"'Til death do us part."
But for one couple, not even death could part them.
Archeologists digging in the Aleoptrypa in Diros, Greece, discovered two skeletons buried in a "spooning" embrace — a position the Greek Culture Ministry says is one of the oldest discoveries of its kind.
"Double burials in embrace are extremely rare, and that of Diros is one of the oldest in the world, if not the oldest found to this date," the ministry said, according to Art Daily.
This undated handout photo released by the Greek Culture Ministry on Friday, Feb. 13, 2015 shows the remains of a man and woman in their early 20s, buried as they died nearly 6,000 years ago - locked in a tight embrace in Diros, southern Greece. Such double burials are very uncommon, and this is the oldest of its kind in Greece, archaeologist Anastassia Papathanassiou said. (AP Photo/Greek Culture Ministry)
Anastassia Papathanassiou, a senior member of the excavation team, said the team determined that the skeletons were a male and a female, both believed to have been in their 20s when they died.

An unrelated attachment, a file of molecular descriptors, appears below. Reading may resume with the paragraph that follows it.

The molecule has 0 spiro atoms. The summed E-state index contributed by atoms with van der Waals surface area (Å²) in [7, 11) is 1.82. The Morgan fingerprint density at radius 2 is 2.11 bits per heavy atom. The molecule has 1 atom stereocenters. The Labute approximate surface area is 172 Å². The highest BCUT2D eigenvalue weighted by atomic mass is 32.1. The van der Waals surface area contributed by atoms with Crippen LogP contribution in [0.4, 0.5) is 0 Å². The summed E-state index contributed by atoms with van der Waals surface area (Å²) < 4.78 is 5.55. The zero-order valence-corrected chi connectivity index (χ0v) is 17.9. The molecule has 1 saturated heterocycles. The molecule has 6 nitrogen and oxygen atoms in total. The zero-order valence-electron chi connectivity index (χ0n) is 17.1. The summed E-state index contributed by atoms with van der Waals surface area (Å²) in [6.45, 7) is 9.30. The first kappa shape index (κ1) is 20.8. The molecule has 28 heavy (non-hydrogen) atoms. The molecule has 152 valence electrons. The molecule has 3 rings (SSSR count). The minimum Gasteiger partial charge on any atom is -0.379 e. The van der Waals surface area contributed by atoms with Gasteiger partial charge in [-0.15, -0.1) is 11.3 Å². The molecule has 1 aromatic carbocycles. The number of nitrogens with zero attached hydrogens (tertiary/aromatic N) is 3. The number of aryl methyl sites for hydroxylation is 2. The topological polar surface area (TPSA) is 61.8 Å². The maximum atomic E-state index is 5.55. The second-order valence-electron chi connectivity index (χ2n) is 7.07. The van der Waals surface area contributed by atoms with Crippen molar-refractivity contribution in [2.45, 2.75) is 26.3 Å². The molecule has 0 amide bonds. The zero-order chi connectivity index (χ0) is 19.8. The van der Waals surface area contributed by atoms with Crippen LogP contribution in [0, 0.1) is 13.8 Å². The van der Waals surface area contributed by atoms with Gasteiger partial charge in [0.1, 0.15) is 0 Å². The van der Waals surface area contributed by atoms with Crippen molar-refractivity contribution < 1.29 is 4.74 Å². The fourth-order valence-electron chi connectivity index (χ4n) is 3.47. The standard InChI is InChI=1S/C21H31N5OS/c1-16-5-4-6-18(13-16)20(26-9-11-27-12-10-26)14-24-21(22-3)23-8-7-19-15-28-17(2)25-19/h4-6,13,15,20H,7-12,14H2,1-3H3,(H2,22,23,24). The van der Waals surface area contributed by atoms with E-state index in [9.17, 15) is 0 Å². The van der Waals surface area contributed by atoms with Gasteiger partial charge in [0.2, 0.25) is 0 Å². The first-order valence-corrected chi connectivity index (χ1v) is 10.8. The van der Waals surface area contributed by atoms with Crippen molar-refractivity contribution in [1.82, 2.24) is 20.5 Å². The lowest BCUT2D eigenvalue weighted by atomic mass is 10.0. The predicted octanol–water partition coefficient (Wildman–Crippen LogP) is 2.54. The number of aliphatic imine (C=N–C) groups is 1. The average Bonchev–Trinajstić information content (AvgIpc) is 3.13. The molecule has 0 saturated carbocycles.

The discovery was actually made in 2013, but researchers just published their findings last week. They also discovered an infant and a fetus, which could provide further clues about the relation of the two skeletons, Art Daily reported.
Further DNA testing will determine how the two were related and how they died, the Associated Press reported.
A study showed that the cave in which the skeletons were found, the cave of Diros, was known to have been inhabited as far back a 6,000 B.C., although researchers believe these particular individuals lived around 3,800 B.C.
Even though the discovery was made back in 2013, the culture ministry in Greece only this week released a study that revealed further details of the finding, such as the sexes of the two centuries-old skeletons.
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